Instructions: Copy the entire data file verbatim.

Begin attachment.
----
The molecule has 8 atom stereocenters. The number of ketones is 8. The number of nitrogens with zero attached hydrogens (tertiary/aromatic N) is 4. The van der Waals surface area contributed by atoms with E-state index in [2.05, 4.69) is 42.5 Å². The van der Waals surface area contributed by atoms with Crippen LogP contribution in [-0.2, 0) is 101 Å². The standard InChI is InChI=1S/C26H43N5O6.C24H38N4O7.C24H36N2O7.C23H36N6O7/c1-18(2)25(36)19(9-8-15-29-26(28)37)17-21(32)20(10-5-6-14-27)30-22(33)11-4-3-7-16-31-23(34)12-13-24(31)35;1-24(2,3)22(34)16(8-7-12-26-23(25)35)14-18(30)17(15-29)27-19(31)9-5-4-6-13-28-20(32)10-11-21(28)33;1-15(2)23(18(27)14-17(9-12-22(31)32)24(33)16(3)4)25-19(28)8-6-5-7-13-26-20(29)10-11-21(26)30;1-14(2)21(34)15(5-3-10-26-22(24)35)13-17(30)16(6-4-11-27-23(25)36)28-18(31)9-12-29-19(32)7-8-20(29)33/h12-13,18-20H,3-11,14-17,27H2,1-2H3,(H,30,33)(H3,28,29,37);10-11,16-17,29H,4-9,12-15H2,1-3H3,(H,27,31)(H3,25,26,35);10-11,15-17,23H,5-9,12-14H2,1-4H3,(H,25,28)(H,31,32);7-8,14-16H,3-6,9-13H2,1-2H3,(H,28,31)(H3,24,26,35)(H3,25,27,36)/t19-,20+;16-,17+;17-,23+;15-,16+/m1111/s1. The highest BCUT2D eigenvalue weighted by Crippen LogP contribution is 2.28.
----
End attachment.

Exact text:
The molecule has 8 atom stereocenters. The number of ketones is 8. The number of nitrogens with zero attached hydrogens (tertiary/aromatic N) is 4. The van der Waals surface area contributed by atoms with E-state index in [2.05, 4.69) is 42.5 Å². The van der Waals surface area contributed by atoms with Crippen LogP contribution in [-0.2, 0) is 101 Å². The standard InChI is InChI=1S/C26H43N5O6.C24H38N4O7.C24H36N2O7.C23H36N6O7/c1-18(2)25(36)19(9-8-15-29-26(28)37)17-21(32)20(10-5-6-14-27)30-22(33)11-4-3-7-16-31-23(34)12-13-24(31)35;1-24(2,3)22(34)16(8-7-12-26-23(25)35)14-18(30)17(15-29)27-19(31)9-5-4-6-13-28-20(32)10-11-21(28)33;1-15(2)23(18(27)14-17(9-12-22(31)32)24(33)16(3)4)25-19(28)8-6-5-7-13-26-20(29)10-11-21(26)30;1-14(2)21(34)15(5-3-10-26-22(24)35)13-17(30)16(6-4-11-27-23(25)36)28-18(31)9-12-29-19(32)7-8-20(29)33/h12-13,18-20H,3-11,14-17,27H2,1-2H3,(H,30,33)(H3,28,29,37);10-11,16-17,29H,4-9,12-15H2,1-3H3,(H,27,31)(H3,25,26,35);10-11,15-17,23H,5-9,12-14H2,1-4H3,(H,25,28)(H,31,32);7-8,14-16H,3-6,9-13H2,1-2H3,(H,28,31)(H3,24,26,35)(H3,25,27,36)/t19-,20+;16-,17+;17-,23+;15-,16+/m1111/s1. The highest BCUT2D eigenvalue weighted by Crippen LogP contribution is 2.28.